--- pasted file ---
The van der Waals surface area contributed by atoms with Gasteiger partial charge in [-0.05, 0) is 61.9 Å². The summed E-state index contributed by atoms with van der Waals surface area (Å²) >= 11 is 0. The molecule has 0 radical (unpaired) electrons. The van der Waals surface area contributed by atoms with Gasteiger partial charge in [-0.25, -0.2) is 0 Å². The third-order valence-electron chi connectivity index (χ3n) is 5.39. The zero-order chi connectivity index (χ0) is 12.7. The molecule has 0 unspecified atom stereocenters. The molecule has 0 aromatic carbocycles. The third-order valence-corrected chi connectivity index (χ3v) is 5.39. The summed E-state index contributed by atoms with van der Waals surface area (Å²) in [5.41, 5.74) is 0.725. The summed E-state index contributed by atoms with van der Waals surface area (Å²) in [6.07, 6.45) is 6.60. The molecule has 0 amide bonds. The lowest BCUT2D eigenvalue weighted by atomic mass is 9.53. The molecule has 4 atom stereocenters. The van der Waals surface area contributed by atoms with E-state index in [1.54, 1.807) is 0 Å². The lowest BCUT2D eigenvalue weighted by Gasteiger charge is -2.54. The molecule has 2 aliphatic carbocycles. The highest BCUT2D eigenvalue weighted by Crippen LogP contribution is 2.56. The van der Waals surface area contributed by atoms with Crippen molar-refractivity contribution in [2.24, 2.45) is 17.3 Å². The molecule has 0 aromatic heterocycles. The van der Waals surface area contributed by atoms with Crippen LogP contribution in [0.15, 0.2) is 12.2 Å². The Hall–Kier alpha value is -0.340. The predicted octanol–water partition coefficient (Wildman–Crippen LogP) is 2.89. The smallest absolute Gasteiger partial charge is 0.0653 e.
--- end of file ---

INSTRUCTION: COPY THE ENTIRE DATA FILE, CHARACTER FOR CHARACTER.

The van der Waals surface area contributed by atoms with Gasteiger partial charge in [-0.05, 0) is 61.9 Å². The summed E-state index contributed by atoms with van der Waals surface area (Å²) >= 11 is 0. The molecule has 0 radical (unpaired) electrons. The van der Waals surface area contributed by atoms with Gasteiger partial charge in [-0.25, -0.2) is 0 Å². The third-order valence-electron chi connectivity index (χ3n) is 5.39. The zero-order chi connectivity index (χ0) is 12.7. The molecule has 0 unspecified atom stereocenters. The molecule has 0 aromatic carbocycles. The third-order valence-corrected chi connectivity index (χ3v) is 5.39. The summed E-state index contributed by atoms with van der Waals surface area (Å²) in [5.41, 5.74) is 0.725. The summed E-state index contributed by atoms with van der Waals surface area (Å²) in [6.07, 6.45) is 6.60. The molecule has 0 amide bonds. The lowest BCUT2D eigenvalue weighted by atomic mass is 9.53. The molecule has 4 atom stereocenters. The van der Waals surface area contributed by atoms with E-state index in [1.54, 1.807) is 0 Å². The lowest BCUT2D eigenvalue weighted by Gasteiger charge is -2.54. The molecule has 2 aliphatic carbocycles. The highest BCUT2D eigenvalue weighted by Crippen LogP contribution is 2.56. The van der Waals surface area contributed by atoms with Crippen molar-refractivity contribution in [2.24, 2.45) is 17.3 Å². The molecule has 0 aromatic heterocycles. The van der Waals surface area contributed by atoms with Crippen LogP contribution in [0.15, 0.2) is 12.2 Å². The Hall–Kier alpha value is -0.340. The predicted octanol–water partition coefficient (Wildman–Crippen LogP) is 2.89. The smallest absolute Gasteiger partial charge is 0.0653 e.